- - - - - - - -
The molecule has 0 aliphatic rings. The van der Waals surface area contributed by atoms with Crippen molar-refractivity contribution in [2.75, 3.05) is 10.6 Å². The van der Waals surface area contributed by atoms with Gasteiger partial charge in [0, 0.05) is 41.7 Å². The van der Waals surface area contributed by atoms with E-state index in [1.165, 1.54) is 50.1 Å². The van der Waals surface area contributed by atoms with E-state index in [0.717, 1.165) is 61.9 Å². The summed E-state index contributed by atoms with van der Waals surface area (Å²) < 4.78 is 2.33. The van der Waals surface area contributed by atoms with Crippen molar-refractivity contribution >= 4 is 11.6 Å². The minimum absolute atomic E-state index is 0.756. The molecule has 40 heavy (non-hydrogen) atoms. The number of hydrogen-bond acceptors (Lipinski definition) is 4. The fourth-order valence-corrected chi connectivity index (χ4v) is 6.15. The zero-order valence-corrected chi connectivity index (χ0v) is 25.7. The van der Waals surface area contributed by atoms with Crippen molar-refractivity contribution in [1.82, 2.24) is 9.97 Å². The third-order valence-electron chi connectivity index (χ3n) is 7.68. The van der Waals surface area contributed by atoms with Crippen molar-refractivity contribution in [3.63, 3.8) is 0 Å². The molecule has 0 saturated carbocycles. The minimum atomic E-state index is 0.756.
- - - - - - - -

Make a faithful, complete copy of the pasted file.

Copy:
The molecule has 0 aliphatic rings. The van der Waals surface area contributed by atoms with Crippen molar-refractivity contribution in [2.75, 3.05) is 10.6 Å². The van der Waals surface area contributed by atoms with Gasteiger partial charge in [0, 0.05) is 41.7 Å². The van der Waals surface area contributed by atoms with E-state index in [1.165, 1.54) is 50.1 Å². The van der Waals surface area contributed by atoms with E-state index in [0.717, 1.165) is 61.9 Å². The summed E-state index contributed by atoms with van der Waals surface area (Å²) < 4.78 is 2.33. The van der Waals surface area contributed by atoms with Crippen molar-refractivity contribution >= 4 is 11.6 Å². The minimum absolute atomic E-state index is 0.756. The molecule has 40 heavy (non-hydrogen) atoms. The number of hydrogen-bond acceptors (Lipinski definition) is 4. The fourth-order valence-corrected chi connectivity index (χ4v) is 6.15. The zero-order valence-corrected chi connectivity index (χ0v) is 25.7. The van der Waals surface area contributed by atoms with Crippen molar-refractivity contribution in [1.82, 2.24) is 9.97 Å². The third-order valence-electron chi connectivity index (χ3n) is 7.68. The van der Waals surface area contributed by atoms with Crippen molar-refractivity contribution in [3.63, 3.8) is 0 Å². The molecule has 0 saturated carbocycles. The minimum atomic E-state index is 0.756.